IDEA FIRE COMPANY - The Light That Never Ceases to Fail
"In my count, this is the 25th album by Amherst's Idea Fire Company. And it a marvel of creative whackery that unfolds its charms like a glamorous stripper doing a matinee show at a well-lit coal mine. Many key auxiliary members have passed through IFCO's ranks (Dr. Steve, Jessi Leigh Swenson, Meira O'Reilly, Franz de Waard, Graham Lambkin, Matt Krefting, etc.), but the core of the unit has always been Karla Borecky (catcher, piano) and Scott Foust (first base, trumpet/synth). On The Light they are joined by bassist, Mike Popovich (a long-time Foust colluder), and the results are an album of unqualified beauty. Karla's piano is the central focus here, employing a simple (almost Satie-like) approach to melody, with a physical touch reminiscent of Chris Abrahams' work with Necks. She combines mystery and familiarity with uncanny ease. Scott's trumpet work has kinda come into its own here as well, sounding like Franz Koglmannmocking Chet Baker. His synth playing also has its own distinct atmospheric quality. Sometimes it's like a distant fog horn guiding brine shrimp to safety, at others more like someone trying to make wood sculptures with a band saw. Popovich's bass playing uses an equally sneaky environmental approach, often appearing to be an immobile object that suddenly shifts its posture in a way that is contextually startling. Scott Foust has been one of the leading lights of the Western Mass experimental scene for many long years. That we have only done one record with him thus far -- Dead Girls Party (FTR 279LP, 2018), an overlooked masterpiece -- is mostly due to the fact that we keep very different hours. How nice to sync up for this one." - Byron Coley, 2019. Edition of 250.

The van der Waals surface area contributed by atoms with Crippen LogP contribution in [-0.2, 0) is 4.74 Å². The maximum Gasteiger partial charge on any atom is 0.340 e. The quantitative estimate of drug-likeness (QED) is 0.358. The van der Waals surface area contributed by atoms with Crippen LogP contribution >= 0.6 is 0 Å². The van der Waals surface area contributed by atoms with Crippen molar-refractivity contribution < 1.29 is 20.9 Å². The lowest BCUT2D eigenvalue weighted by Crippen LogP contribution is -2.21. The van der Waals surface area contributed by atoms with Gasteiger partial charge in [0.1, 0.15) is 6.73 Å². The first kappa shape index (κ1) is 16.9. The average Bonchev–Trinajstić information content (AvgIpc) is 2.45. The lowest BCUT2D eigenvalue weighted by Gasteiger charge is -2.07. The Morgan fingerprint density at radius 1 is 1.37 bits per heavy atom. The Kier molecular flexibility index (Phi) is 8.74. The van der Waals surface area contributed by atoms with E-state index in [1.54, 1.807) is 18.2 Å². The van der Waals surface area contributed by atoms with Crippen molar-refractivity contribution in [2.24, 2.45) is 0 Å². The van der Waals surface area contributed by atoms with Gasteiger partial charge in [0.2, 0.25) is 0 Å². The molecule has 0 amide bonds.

After nearly a decade of false starts, multiple game plans veering off the rails, and a handful of shattered hopes and/or dreams, the odyssey is finally complete—the new Fusetron site is here.
This is the first phase of a multipart rollout that will span the next few months: the currently browsable stock includes miscellaneous new releases from the past 8+ months (we have a lot of catching up to do), plus approximately a third of our backstock. Note that we’ve reduced/slashed prices on many titles and will continue to do so in order to make room for new stock. We’ll also be expanding / tweaking / improving / debugging the site itself (for example, we still have work to do on the automated international postage system, not to mention the inevitable inventory discrepancies that come with transferring an ancient and massive database to a new system).
Over the next few months, as we take inventory, clean house, and delve into our storage, we will be uploading thousands of additional items, gradually, on a near-daily basis. This will include the majority of the LPs, as well as many titles, in all formats, once thought long-gone. Many currently “sold out” items are likely to resurface.
Finally, once our general backstock is up (probably in the next two or three months) we’ll begin making our extensive stockpile of rarities available online for the first time: tons of random out-of-print titles, "deadstock," warehouse finds, secondhand collectibles, etc., accumulated over the past few decades.
Frequent/returning customers will be getting early access to these items. Details to follow on how this will work (a priority mailing list? a 'frequent flyer'-like program?), but it will not be based on dollars spent. We want to reward those who consistently support us, especially in the discogs marketplace era (to those who show up trying to poach five copies of a one-off rarity, and nothing else, ever… ¯\_(ツ)_/¯ ).
So—we suggest you take some time to dig through the site—even we’ve been surprised by what’s been turning up, and there’s much more to come.
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